Romany Dear: The Art of Movement
This year's recipient of The Skinny & CCA Award at RSA New Contemporaries, Romany Dear tells us about her practice, her degree show and the work she is currently presenting on the Mound
The Art of Hanging Around is presented in the RSA as a video piece, a documentation of a performance that took place within the gallery before the New Contemporaries exhibition opened. Similarly dressed girls walk between the works, stopping, standing, arms on backs and hips, staring, moving on. Romany Dear has created a skilled choreography which explores the very process of looking at art, highlighting the theatrical nature of the experience, and introducing us to the weird laws of etiquette that exist in our consumption of an exhibition.
“The Art of Hanging Around I suppose is a slightly mocking gesture, but mocking in a nice way. It’s from an idea that I have that maybe there’s a set way we all move in art galleries and at openings. Often it’s got nothing to do with the art at all, we’re not really looking at it.” The work is not what Dear had originally mooted for New Contemporaries – she changed her proposal after visiting the space and observing the visitors move around the galleries. “I spent quite a lot of time in the RSA space and the way people behaved reminded me of an earlier work that I’d done at Market Gallery so I changed my proposal.
“The piece I did that was similar at Market Gallery, the choreography wasn’t complex by any means, but more so than this – it moved through about seven different positions and then for this piece, I think because I was trying to capture it on video, they had about three moves that they did and they repeated. Maybe the outcome is slightly boring, but that’s kind of important, it’s not meant to have this theatrical conclusion, it’s just this thing that is happening. There’s no sound. The movement is the essence of it and without an audio or anything else that’s what you’re purely concentrating on.”
The origins of The Art of Hanging Around extend further than the Market piece to the work that Dear presented for her degree show in Glasgow last summer – she graduated from the Sculpture and Environmental Art course at GSA. Visitors may recall the orange Walkmen that guided them around the Mackintosh Gallery. “The themes of my degree show are similar to those of the piece I made for the RSA. This idea of documenting how we behave in social, institutional space, this physical etiquette that exists – you can’t do this, you can’t touch the work. So it was a kind of suggestive audio that encouraged you to push these or break these. Not in a sabotage way, again quite a subtle intervention. It led you from my studio space into the main Mackintosh gallery because that felt like the space where this kind of movement happens. It led you around and asked you to get closer to things. It was kind of intimate.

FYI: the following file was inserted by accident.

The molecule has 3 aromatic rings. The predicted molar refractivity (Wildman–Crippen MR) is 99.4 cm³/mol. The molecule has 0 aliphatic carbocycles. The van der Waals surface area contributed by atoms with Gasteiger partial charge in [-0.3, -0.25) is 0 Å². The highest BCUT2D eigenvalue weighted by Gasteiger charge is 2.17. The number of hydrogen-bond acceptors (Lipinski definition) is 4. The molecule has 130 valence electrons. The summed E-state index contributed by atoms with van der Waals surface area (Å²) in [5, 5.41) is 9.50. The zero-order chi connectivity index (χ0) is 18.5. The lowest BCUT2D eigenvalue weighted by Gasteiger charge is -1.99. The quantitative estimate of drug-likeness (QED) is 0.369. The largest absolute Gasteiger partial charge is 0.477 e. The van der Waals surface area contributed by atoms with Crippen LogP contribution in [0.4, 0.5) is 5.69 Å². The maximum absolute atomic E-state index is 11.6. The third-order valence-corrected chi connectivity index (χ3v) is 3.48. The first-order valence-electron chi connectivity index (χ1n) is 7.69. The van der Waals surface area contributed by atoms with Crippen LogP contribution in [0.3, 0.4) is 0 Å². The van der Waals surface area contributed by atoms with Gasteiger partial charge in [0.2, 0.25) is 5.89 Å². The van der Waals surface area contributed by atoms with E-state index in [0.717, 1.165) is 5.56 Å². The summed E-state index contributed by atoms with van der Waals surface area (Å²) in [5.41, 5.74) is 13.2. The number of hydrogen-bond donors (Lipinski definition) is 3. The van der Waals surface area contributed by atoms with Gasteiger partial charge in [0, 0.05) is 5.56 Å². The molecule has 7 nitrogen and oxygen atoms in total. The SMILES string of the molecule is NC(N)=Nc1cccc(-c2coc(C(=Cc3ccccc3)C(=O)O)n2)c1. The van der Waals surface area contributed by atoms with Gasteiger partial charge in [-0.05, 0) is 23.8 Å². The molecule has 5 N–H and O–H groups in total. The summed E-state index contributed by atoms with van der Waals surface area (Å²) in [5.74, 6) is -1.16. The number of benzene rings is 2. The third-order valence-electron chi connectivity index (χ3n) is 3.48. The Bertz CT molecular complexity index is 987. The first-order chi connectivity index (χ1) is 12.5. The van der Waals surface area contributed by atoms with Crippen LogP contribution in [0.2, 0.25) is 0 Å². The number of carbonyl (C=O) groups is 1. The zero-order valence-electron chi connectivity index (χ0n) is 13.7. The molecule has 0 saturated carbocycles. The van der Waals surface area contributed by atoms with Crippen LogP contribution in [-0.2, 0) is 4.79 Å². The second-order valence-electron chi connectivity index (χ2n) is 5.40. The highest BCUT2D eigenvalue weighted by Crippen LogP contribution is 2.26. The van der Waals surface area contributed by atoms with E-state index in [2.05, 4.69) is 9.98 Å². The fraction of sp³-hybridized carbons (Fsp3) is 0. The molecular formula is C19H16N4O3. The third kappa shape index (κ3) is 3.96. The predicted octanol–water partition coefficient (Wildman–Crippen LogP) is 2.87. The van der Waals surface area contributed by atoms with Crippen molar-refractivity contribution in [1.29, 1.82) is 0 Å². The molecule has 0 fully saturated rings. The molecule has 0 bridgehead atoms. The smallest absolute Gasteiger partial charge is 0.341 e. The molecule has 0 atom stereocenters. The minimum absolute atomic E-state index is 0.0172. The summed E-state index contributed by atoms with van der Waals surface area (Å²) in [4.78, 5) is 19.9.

"It was from watching that piece that I pulled the movement out to make the RSA piece; you could have up to twelve people doing it at the same time so there would be these accidental moments of chance synchronisation where four people on the tour would be leaning forward or would have their hand on their hip."
Dear has a background in dance, which has fed into her interest in making artwork from movement. “I studied dance when I was young. Rather than an expressive or narrative dance, this is very pared down, common movement that we all do subconsciously, consciously every day; just trying to choreograph that. What I’m trying to say is it already happens, I’m just kind of bringing attention to it or slightly exaggerating it or repeating it which then makes you think about the way that you are moving.”
You can see The Art of Hanging Around at RSA New Contemporaries on the Mound until 11 April. And there's much more in the works – Dear has a busy few months ahead of her, with a redeveloped audio tour for the Market Gallery's Art Lending Library in GI, work on Glasgow Open Dance School – “we put on different dance and movement workshops in Glasgow once a month for free” – and a trip to Generator in Dundee for inclusion in They Had Four Years. And after that? A well earned rest in July. The results of The Skinny Award will be an exhibition in CCA's Intermedia space next year, to coincide with RSA's New Contemporaries 2013. Watch this space.